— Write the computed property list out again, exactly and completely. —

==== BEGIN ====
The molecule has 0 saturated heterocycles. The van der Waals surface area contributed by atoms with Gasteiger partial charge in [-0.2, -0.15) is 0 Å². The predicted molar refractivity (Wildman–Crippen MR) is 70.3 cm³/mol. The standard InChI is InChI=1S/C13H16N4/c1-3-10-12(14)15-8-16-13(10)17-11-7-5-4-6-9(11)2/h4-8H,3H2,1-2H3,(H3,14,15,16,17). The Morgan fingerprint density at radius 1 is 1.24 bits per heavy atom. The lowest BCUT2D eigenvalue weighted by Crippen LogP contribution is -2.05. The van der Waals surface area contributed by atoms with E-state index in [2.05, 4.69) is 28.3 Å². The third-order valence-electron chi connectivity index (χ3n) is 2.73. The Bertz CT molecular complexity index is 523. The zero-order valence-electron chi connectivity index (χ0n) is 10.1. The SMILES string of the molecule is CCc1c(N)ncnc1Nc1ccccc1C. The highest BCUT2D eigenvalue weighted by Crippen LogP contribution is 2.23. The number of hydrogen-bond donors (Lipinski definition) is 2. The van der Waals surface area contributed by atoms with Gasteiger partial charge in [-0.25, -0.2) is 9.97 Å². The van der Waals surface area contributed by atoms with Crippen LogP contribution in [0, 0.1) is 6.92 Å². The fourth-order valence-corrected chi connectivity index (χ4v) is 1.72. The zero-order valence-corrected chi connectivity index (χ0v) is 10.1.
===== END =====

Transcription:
The molecule has 0 saturated heterocycles. The van der Waals surface area contributed by atoms with Gasteiger partial charge in [-0.2, -0.15) is 0 Å². The predicted molar refractivity (Wildman–Crippen MR) is 70.3 cm³/mol. The standard InChI is InChI=1S/C13H16N4/c1-3-10-12(14)15-8-16-13(10)17-11-7-5-4-6-9(11)2/h4-8H,3H2,1-2H3,(H3,14,15,16,17). The Morgan fingerprint density at radius 1 is 1.24 bits per heavy atom. The lowest BCUT2D eigenvalue weighted by Crippen LogP contribution is -2.05. The van der Waals surface area contributed by atoms with E-state index in [2.05, 4.69) is 28.3 Å². The third-order valence-electron chi connectivity index (χ3n) is 2.73. The Bertz CT molecular complexity index is 523. The zero-order valence-electron chi connectivity index (χ0n) is 10.1. The SMILES string of the molecule is CCc1c(N)ncnc1Nc1ccccc1C. The highest BCUT2D eigenvalue weighted by Crippen LogP contribution is 2.23. The number of hydrogen-bond donors (Lipinski definition) is 2. The van der Waals surface area contributed by atoms with Gasteiger partial charge in [-0.25, -0.2) is 9.97 Å². The van der Waals surface area contributed by atoms with Crippen LogP contribution in [0, 0.1) is 6.92 Å². The fourth-order valence-corrected chi connectivity index (χ4v) is 1.72. The zero-order valence-corrected chi connectivity index (χ0v) is 10.1.